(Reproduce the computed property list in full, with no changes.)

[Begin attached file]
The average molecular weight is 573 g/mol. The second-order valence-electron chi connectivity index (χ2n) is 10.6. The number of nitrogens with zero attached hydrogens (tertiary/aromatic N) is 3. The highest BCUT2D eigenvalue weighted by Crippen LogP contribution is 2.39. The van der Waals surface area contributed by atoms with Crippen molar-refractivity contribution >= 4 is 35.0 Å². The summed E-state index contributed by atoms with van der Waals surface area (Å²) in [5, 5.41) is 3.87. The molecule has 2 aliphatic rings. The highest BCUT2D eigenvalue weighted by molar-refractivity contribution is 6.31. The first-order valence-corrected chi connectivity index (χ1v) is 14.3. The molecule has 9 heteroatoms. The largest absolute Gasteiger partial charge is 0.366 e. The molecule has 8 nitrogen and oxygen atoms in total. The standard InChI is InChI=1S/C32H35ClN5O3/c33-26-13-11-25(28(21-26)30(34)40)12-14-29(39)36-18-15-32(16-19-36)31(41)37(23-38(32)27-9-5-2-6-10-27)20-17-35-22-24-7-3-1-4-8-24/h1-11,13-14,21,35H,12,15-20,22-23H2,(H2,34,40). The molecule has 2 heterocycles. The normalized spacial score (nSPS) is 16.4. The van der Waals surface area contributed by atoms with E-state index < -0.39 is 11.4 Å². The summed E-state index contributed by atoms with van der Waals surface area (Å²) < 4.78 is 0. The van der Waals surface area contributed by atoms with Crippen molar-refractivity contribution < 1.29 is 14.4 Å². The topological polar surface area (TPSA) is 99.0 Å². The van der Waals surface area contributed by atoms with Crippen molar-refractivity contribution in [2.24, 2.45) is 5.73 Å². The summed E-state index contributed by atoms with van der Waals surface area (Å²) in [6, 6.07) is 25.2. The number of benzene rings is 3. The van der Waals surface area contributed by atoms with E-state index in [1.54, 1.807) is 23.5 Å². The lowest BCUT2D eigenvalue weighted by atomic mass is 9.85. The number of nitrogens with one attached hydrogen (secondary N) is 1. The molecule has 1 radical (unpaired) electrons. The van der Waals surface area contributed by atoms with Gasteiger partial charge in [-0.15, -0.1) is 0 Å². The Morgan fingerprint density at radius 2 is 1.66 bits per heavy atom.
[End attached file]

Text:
The average molecular weight is 573 g/mol. The second-order valence-electron chi connectivity index (χ2n) is 10.6. The number of nitrogens with zero attached hydrogens (tertiary/aromatic N) is 3. The highest BCUT2D eigenvalue weighted by Crippen LogP contribution is 2.39. The van der Waals surface area contributed by atoms with Crippen molar-refractivity contribution >= 4 is 35.0 Å². The summed E-state index contributed by atoms with van der Waals surface area (Å²) in [5, 5.41) is 3.87. The molecule has 2 aliphatic rings. The highest BCUT2D eigenvalue weighted by molar-refractivity contribution is 6.31. The first-order valence-corrected chi connectivity index (χ1v) is 14.3. The molecule has 9 heteroatoms. The largest absolute Gasteiger partial charge is 0.366 e. The molecule has 8 nitrogen and oxygen atoms in total. The standard InChI is InChI=1S/C32H35ClN5O3/c33-26-13-11-25(28(21-26)30(34)40)12-14-29(39)36-18-15-32(16-19-36)31(41)37(23-38(32)27-9-5-2-6-10-27)20-17-35-22-24-7-3-1-4-8-24/h1-11,13-14,21,35H,12,15-20,22-23H2,(H2,34,40). The molecule has 2 heterocycles. The normalized spacial score (nSPS) is 16.4. The van der Waals surface area contributed by atoms with E-state index < -0.39 is 11.4 Å². The summed E-state index contributed by atoms with van der Waals surface area (Å²) < 4.78 is 0. The van der Waals surface area contributed by atoms with Crippen molar-refractivity contribution < 1.29 is 14.4 Å². The topological polar surface area (TPSA) is 99.0 Å². The van der Waals surface area contributed by atoms with Crippen molar-refractivity contribution in [2.24, 2.45) is 5.73 Å². The summed E-state index contributed by atoms with van der Waals surface area (Å²) in [6, 6.07) is 25.2. The number of benzene rings is 3. The van der Waals surface area contributed by atoms with E-state index in [1.54, 1.807) is 23.5 Å². The lowest BCUT2D eigenvalue weighted by atomic mass is 9.85. The number of nitrogens with one attached hydrogen (secondary N) is 1. The molecule has 1 radical (unpaired) electrons. The van der Waals surface area contributed by atoms with Gasteiger partial charge in [-0.15, -0.1) is 0 Å². The Morgan fingerprint density at radius 2 is 1.66 bits per heavy atom.